Kazi continued, “The death penalty is served to BIPOC individuals way more often than white individuals (even if said white individuals have committed far worse crimes). So, in a way, the death penalty is an evolution of cultural culling seen in US history for centuries.” The death row population in April of 2020 was 41.38% Black, 13.52% Latinx, 42.22% white, and 2.88% other racial/ethnic identities. In the U.S., Black people make up less than 15% of the total population.

Anaitzel Franco, a sophomore, added, “As a child, I felt like I was shown that people who harm others should be harmed. Obviously, now old enough to form an opinion, the government shouldn’t have the power to take away someone’s life. Considering how the death penalty is disproportionately used on BIPOC communities, the power dynamics between the two just seem like another way to reinforce privilege.”

Quin Kies, a senior at Latin, elaborated on this idea, saying, “Capital punishment is disproportionately carried out against minority populations, does not deter further crimes, and far too often lacks the evidential backing.”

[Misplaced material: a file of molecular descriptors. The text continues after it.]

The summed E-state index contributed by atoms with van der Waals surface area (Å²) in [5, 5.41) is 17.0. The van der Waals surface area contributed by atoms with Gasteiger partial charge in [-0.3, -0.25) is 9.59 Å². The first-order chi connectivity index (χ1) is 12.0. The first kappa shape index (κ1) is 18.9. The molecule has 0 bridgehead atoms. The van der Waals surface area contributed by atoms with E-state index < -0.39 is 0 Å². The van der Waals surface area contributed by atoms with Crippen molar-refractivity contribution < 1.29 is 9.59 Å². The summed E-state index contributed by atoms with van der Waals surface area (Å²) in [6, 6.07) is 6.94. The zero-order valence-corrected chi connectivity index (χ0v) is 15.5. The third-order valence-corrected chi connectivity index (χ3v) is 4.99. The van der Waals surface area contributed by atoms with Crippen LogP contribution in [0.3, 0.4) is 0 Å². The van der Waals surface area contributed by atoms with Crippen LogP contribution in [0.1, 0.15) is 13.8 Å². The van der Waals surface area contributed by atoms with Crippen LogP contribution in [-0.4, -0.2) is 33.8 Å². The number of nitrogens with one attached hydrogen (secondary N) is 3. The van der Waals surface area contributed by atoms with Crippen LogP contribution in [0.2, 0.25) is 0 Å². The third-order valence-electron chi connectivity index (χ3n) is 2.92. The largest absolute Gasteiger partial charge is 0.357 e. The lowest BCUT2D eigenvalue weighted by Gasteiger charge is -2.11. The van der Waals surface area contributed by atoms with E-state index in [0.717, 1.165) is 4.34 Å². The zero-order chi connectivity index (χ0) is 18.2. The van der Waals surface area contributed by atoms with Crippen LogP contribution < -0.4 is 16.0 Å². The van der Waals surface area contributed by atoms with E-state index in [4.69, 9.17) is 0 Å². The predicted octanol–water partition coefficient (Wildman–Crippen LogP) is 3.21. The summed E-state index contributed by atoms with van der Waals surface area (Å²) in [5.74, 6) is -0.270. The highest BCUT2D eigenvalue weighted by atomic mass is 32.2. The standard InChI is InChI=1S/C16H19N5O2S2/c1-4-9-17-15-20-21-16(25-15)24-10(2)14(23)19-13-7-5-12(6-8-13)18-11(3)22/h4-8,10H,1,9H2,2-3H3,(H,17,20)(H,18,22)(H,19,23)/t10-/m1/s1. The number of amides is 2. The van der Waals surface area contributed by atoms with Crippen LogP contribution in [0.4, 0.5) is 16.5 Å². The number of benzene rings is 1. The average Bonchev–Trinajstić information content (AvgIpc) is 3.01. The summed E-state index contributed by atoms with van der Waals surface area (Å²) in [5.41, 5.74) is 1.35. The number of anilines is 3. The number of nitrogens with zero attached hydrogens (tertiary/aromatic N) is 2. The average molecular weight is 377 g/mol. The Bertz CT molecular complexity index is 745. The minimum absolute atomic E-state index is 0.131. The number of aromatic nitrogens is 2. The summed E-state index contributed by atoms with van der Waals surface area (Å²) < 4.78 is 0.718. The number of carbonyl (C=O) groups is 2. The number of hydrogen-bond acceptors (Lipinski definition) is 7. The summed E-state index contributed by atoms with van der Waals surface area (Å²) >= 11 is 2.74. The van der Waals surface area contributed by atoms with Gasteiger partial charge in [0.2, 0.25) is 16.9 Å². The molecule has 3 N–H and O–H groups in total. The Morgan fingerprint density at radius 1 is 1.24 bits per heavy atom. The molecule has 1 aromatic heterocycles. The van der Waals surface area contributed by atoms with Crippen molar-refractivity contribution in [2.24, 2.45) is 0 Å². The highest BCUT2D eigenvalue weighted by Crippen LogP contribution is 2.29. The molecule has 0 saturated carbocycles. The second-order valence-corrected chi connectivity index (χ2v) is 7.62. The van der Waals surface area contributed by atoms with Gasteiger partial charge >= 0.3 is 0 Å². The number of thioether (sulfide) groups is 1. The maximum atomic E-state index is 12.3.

This is where the lines, according to Latin students, become blurry. Some, like Kazi, believe that no institution should have the power to decide who is or is not “worthy of further existence,” arguing that it “goes far beyond the realm of moral equality.” Others, like Quin, believe that certain crimes warrant harsher punishment in order to maintain public safety. “The crimes of espionage, treason, and terrorism should be addressed on different moral grounds, as the offenses are more so a matter of ensuring National Security than administering criminal justice, and capital punishment for those crimes, given 100% certainty of the defendants involvement, is justified,” he said.

Becca Wanger, a senior, noted that the question of who lives or dies is impossible to answer unambiguously. “It’s not something that you can answer with logic,” she said. “There’s an irony and absurdity in trying to apply logic to very complex human events. Like, if you rob a store, that’s pretty clear, but you can’t apply a structure to who deserves to die and who deserves to live, because we were all put on this Earth at random.”

Brandon Bernard’s case was the ninth federal execution of 2020. The tenth occurred on December 11, and there are still more federal executions planned before Biden enters the Oval Office. This seems a fair moment to ask: is killing, under any circumstances, humane?